Another contestant, Katie Hopkins, landed Sir Alan in controversy last year when he questioned whether she would be able to cope with a job at Amstrad when she had two young children at home in Devon. Hopkins bowed out of the show and the TUC weighed in by saying The Apprentice was sending the wrong signals to employers over the hiring of female staff.
Seemingly in search of some similarly explosive scenes, the programme-makers have this year selected as a contestant Shazia Wahab, the veteran of a £1m sex and race discrimination claim against her former employers in the City. But Sir Alan isn't about to be born again as a champion of political correctness. His questioning of Hopkins was a legitimate way of seeking a solution to a real workplace problem, he argues. Besides, the present maternity laws mean "people are entitled to have too much. Everything has gone too far," he told the Telegraph. He has been even more blunt (and unrepeatable) about the rights of Heather Mills.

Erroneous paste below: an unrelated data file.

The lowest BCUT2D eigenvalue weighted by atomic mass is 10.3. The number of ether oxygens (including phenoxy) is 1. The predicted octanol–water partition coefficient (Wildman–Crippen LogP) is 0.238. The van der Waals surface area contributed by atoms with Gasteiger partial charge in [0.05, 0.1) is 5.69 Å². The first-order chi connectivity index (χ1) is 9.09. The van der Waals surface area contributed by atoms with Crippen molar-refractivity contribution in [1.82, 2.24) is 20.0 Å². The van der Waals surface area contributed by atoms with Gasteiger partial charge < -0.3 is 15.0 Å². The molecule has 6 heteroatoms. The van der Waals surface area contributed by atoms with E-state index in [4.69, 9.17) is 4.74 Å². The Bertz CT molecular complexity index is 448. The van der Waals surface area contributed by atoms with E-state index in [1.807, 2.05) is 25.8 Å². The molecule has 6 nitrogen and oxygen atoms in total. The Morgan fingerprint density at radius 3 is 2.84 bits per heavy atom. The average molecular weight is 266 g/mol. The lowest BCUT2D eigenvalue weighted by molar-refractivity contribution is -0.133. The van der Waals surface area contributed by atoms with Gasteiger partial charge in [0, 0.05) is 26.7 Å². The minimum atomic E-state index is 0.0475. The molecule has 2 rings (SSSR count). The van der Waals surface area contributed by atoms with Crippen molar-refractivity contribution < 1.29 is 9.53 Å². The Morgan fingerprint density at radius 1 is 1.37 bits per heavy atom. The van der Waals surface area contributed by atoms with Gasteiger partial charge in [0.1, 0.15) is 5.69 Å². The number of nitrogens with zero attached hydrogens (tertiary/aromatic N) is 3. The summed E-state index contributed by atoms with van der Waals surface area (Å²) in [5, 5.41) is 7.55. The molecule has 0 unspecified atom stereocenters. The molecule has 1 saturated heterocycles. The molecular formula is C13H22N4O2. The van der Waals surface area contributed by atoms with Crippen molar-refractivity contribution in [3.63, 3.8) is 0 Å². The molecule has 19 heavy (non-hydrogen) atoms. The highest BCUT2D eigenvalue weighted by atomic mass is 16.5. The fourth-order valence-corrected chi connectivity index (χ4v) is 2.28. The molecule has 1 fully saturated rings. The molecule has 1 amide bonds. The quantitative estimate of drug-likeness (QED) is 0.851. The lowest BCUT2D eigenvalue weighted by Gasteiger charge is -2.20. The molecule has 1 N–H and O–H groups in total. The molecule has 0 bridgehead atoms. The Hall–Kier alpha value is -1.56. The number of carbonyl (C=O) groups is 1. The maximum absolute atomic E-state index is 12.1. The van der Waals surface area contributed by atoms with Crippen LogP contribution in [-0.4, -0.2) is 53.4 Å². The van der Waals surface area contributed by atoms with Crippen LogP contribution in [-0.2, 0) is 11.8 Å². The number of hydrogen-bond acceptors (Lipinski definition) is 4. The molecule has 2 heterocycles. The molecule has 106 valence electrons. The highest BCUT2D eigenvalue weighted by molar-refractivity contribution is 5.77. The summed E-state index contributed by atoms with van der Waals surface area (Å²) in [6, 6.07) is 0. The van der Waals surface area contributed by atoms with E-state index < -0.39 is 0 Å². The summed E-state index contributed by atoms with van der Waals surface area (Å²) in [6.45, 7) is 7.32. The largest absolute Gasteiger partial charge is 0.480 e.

As for those commentators who criticise his show as being used by the BBC as a shallow substitute for more substantial business programming, he is unflustered, suggesting that the programme is not a guide to running a FTSE-100 company, but a "recreational" activity.
Sir Alan, who owns a large property portfolio through the investment company, Amsprop, has made his money and has little to prove. He recognises The Apprentice for what it is. The show demands he performs a role rather like that of Britain's other TV Mr Nasty, Simon Cowell, who is also no slouch in the world of business, having amassed a personal fortune in excess of £100m.
"Mary Poppins I am not," is Sir Alan's catchphrase for the new series. Well, obviously Sir Alan. But even though the sound of him can be something quite atrocious, his is an East End story that's Supercalifragilisticexpialidocious.